I’ve been working in management for about seven months now, and the transition from part time to leadership has been…turbulent, exciting, overwhelming, inspiring, and necessary. It was time for me to move on from teaching, and at first I was unsure if this was the right move (I thought I might journey back to marketing and public relations) but now I’m certain it was. When I was studying in the MBA program, I took two courses centered on leadership and management, and in both, I indicated to my instructors that I wasn’t interested in working in management. I felt it was scary, I didn’t want the headache, and most of what I’d read about management seemed like it involved an intense amount of pressure. Those things aren’t untrue; I’ve experienced pressure, headaches, and nervousness since assuming this role. However, I feel like I’m able to grow more in this position than my past one. I’m constantly challenged to grow and get better, and I like that. One of the ways I’ve grown is through my ability to face what I’d been fearing about management: managing.
It’s not as simple as telling people what to do. That’s simple delegation, and even without management or leadership experience, anyone can pass off work to someone else. Managing requires additional accountability, responsibility, and an element of protection. Good managers don’t throw people under the bus when projects go wrong. Good managers work with their team members’ strengths as well as shortcomings. Good managers recognize their own strengths and shortcomings, too. But great managers are not necessarily always leaders. It’s leadership that pulls the team together in the face of difficulty. Leaders keep their team safe from misguided emotions or responsibility that should not be shouldered by their own team members. Leaders are lions.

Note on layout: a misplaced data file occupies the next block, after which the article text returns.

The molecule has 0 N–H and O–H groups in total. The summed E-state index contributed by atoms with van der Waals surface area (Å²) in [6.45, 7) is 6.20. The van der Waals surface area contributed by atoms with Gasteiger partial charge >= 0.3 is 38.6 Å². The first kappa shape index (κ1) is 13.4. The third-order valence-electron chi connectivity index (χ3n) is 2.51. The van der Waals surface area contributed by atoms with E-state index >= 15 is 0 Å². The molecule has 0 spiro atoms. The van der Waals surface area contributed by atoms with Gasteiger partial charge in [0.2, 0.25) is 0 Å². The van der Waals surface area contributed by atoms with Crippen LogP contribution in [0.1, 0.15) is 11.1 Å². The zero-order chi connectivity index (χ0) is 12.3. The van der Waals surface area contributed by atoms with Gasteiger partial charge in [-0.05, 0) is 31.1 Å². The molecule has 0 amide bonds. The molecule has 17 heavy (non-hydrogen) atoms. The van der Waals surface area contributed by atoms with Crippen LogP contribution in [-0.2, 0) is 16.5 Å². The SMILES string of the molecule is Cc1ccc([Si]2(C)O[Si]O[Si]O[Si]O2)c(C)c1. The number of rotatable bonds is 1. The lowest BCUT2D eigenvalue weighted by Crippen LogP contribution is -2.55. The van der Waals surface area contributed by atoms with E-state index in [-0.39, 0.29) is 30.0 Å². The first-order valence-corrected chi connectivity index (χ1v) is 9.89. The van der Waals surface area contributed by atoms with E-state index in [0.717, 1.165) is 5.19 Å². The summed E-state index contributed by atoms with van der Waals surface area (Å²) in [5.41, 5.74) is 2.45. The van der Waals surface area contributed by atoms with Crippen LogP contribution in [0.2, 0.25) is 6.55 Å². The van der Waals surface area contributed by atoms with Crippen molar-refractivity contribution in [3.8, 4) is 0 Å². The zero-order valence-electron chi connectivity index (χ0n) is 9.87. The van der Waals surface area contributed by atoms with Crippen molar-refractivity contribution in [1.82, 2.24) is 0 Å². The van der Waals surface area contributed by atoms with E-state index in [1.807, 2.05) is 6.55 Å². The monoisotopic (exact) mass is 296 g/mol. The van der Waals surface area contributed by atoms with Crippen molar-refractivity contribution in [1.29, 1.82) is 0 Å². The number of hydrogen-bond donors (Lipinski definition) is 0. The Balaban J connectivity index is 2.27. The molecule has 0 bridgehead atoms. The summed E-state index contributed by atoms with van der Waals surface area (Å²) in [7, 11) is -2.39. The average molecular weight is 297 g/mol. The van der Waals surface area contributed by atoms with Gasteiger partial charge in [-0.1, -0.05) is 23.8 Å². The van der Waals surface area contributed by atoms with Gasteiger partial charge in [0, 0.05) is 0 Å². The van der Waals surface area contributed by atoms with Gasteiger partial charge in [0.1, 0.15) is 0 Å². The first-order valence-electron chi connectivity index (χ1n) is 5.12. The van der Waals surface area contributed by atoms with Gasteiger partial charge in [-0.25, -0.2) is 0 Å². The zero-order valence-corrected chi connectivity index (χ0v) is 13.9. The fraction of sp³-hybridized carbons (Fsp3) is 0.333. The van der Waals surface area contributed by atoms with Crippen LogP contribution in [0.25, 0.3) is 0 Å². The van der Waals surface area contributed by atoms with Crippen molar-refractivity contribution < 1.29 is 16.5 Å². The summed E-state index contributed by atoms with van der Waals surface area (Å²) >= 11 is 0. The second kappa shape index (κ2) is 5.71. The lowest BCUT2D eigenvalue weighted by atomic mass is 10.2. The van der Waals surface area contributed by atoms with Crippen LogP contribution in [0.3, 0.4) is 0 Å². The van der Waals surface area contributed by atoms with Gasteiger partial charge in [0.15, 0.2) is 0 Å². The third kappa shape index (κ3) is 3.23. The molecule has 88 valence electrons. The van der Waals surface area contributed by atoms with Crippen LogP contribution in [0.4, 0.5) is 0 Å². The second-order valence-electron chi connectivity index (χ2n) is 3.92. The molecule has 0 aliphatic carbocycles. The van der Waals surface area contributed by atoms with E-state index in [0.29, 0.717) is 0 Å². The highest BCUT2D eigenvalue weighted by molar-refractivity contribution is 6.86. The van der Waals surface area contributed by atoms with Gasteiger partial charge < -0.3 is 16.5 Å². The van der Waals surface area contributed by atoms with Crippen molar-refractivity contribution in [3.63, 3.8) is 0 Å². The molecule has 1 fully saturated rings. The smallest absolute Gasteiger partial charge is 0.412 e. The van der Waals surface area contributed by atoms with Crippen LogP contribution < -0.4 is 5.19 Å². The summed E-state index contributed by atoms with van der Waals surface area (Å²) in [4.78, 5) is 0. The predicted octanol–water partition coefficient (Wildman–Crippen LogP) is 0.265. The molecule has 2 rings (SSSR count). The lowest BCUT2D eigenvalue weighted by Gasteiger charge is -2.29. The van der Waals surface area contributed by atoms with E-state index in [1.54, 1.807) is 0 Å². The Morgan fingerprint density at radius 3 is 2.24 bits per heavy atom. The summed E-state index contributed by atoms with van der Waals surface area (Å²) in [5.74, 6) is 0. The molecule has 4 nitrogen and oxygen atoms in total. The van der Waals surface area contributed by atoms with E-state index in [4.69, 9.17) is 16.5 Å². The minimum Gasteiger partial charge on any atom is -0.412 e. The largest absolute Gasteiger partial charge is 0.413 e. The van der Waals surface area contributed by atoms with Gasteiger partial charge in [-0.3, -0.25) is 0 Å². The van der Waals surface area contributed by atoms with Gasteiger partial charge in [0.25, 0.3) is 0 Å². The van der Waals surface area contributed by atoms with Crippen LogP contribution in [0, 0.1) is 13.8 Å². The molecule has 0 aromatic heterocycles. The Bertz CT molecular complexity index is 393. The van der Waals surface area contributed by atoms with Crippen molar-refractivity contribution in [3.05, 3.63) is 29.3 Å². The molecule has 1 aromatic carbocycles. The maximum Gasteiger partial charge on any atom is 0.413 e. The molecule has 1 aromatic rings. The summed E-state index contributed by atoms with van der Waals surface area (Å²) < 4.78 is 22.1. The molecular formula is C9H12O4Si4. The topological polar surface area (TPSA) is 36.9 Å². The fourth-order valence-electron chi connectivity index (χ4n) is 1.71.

I’ve had to grow into a lion.
The truth is that in most aspects, I’m a lot more like a tiger.
Tigers are the largest of the big cats. They don’t hold the distinction as “king” or “queen” of anything, as they mostly travel and live in limited groups, or alone. Lions travel and live in prides, large communities of lions all working toward a common purpose. Both are hunters, and tigers are aggressive fighters, but lions (males anyway) are said to have an advantage in combat due to their mane’s ability to protect their necks. Tigers don’t have manes…but they’re giant, thrashing animals.
I’ve always had some sense of aggression about me. My instinct is to challenge authority’s orders because I’m too strong-willed to just blindly obey what someone I don’t know tells me (hence why I would have failed in the military). I’m also a professional loner, and capable of fighting my own battles, performing my own stunts, licking my own wounds. Naturally, I am a tiger. In the professional environment, I have to be a lion.
Lions also do lion shit, like draw blood, growl, patrol, and protect. Lions are leaders. Doing lion shit has been tough, but also gratifying. It’s hard to learn to navigate “drawing blood” through assertiveness, consistency, and courage. I don’t let myself get railroaded anymore because I can’t – I can’t afford to, as railroading means the entire team falls off track. I have no choice but to protect my team members because their time is valuable for our collective goal, and I can’t afford to have them distracted by other people from outside the department or team. It’s a balancing act…but I’ve fallen into it okay.
Then, there are the bears; I work for two of them. One is like a koala – (I know, I know…they aren’t really bears, but bear with me) calm, pensive, subtle, and very approachable. The other is like a grizzly – constantly working toward a greater good, a hunter, one you can learn a lot from, and markedly more aggressive. Navigating between their two differing dynamics is also a challenge, but I don’t think I could have grown into what I am now without them. I’ve worked a lot of jobs, and for a lot of bosses, but I’ve only had one other boss in the past that I respected as much as these two. We aren’t buddies, but we work well together.
There you have it – my animal kingdom analogy for my professional life.
I’m grateful I’ve had such an environment in which to grow.